Counsel for public companies—it may be time to take another look at your litigation disclosures. A recent federal district court opinion held that one company’s use of the phrase “without merit” to describe ongoing litigation in its public filings could give rise to federal securities fraud claims. The ruling serves as the latest admonition to exercise care in crafting litigation disclosures.
A parent corporation is typically not held liable for the acts of a subsidiary. As such, disregarding the corporate form (i.e., by piercing the corporate veil) and holding the parent liable is an extraordinary remedy. That said, if a parent company exercises enough control over a subsidiary, however, courts may hold the parent liable. Because there is often some degree of overlap between a parent and its subsidiary, a question courts are often faced with is just how much control is enough to justify imposing liability on a parent for its subsidiary’s actions?
At the end of June 2023, the FTC proposed a new rule targeted at deceptive reviews in the marketplace. The proposed rule would prohibit advertisers and marketers from employing illicit review and endorsement practices such as using fake reviews, buying positive reviews, and suppressing negative reviews.
In explaining its motivation for the proposal, the Commission noted the widespread emergence of generative artificial intelligence (AI), which it fears could lead to a drastic increase in the prevalence of fake reviews. The FTC hopes to “level the playing field for honest companies” with this new rule.
On July 24, 2023, the United States Patent and Trademark Office (USPTO) announced updated procedures for the interim Director Review (DR) of Patent Trial and Appeal Board (PTAB) decisions. The updated procedures could help patent practitioners manage costs by providing a new mechanism for recourse following PTAB decisions.
Increasing oversight of tech companies, particularly in the realm of consumer privacy, has been a rare example of bipartisan agreement. Despite data privacy being a growing concern for consumers, however, there has been relatively little federal policymaking. To counteract this lack of action, some states have stepped in to fill this void—and have enacted policies that could have large impacts on how businesses operate. The rapid rate at which these laws are being enacted – eleven have been enacted– indicates states are taking an increasingly protective view of consumers’ data privacy. Businesses need to be prepared to comply with these new mandates, or risk costly enforcement measures.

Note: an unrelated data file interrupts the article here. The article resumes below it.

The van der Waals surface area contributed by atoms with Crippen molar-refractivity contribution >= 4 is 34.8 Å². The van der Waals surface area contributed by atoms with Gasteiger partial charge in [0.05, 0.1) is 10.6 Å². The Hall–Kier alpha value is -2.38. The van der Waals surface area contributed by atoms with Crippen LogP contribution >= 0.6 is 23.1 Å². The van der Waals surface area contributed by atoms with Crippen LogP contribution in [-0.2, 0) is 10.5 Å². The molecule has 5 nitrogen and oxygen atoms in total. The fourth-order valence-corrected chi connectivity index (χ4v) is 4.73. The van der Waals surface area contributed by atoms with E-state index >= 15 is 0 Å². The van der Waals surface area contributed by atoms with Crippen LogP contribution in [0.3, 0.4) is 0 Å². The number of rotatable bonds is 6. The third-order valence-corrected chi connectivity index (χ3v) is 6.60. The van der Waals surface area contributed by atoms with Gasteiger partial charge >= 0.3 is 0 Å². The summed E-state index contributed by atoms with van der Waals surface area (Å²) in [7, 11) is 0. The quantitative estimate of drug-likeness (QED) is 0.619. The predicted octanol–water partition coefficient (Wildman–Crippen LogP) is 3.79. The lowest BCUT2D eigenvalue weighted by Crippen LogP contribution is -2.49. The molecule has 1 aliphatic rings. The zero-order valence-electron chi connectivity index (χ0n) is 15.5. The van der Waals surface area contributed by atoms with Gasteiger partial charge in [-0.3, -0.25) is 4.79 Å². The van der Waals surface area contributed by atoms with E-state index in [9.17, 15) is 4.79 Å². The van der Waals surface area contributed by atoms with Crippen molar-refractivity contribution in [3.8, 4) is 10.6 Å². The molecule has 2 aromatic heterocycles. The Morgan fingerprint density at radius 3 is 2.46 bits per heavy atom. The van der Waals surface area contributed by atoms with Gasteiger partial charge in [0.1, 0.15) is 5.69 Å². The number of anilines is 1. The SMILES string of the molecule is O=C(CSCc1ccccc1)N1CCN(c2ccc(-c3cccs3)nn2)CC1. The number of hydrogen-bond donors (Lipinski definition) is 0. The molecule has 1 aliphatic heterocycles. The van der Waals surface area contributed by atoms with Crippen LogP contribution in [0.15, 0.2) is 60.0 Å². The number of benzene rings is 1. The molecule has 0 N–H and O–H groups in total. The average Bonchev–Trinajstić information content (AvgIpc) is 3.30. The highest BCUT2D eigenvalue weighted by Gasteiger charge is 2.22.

Addressing an issue of first impression, and one that is becoming increasingly important as the legal industry has become more comfortable with and dependent on video conference technology in the aftermath of the pandemic, the Ninth Circuit has ruled that the 100-mile limitation under Rule 45(c) of the Federal Rules of Civil Procedure applies to remote testimony.
In In re John Kirkland, et al. v. USBC, Los Angeles, the petitioners, Mr. and Mrs. Kirkland who resided in California before relocating to the U.S. Virgin Islands, moved to quash subpoenas commanding them to testify via video conference at a trial before a bankruptcy court in the Central District of California. The bankruptcy court denied the motions finding that “good cause and compelling circumstances” existed to warrant the petitioners’ remote testimony pursuant to Rule 43(a), which provides that “[a]t trial, the witnesses’ testimony must be taken in open court unless a federal statute, the Federal Rules of Evidence, these rules, or other rules adopted by the Supreme Court provide otherwise[; and f]or good cause in compelling circumstances and with appropriate safeguards, the court may permit testimony in open court by contemporaneous transmission from a different location.” The bankruptcy court also concluded that Rule 45(c)’s “place of compliance” should be based on where a witness is located as requiring a witness to testify remotely from the witness’s home is not contrary to the purpose of Rule 45(c), which is to protect witnesses from the burden of having to travel extensively to testify at a trial or other proceeding.
Parties to an arbitration agreement sometimes choose to include a delegation clause, which is a provision that delegates to the arbitrator—rather than a court—gateway questions of arbitrability, such as whether the agreement covers a particular controversy or whether the arbitration provision is enforceable at all. See Caremark LLC v. Chickasaw Nation.
In Holley-Gallegly v. TA Operating, LLC, the Ninth Circuit recently reinforced the Supreme Court’s decade-old distinction between the analysis needed to determine whether a dispute is subject to arbitration on the one hand, and whether an arbitrator has been legally delegated the authority to make that threshold determination on the other. The decision provides important lessons to practitioners litigating disputes regarding the enforceability of delegation clauses.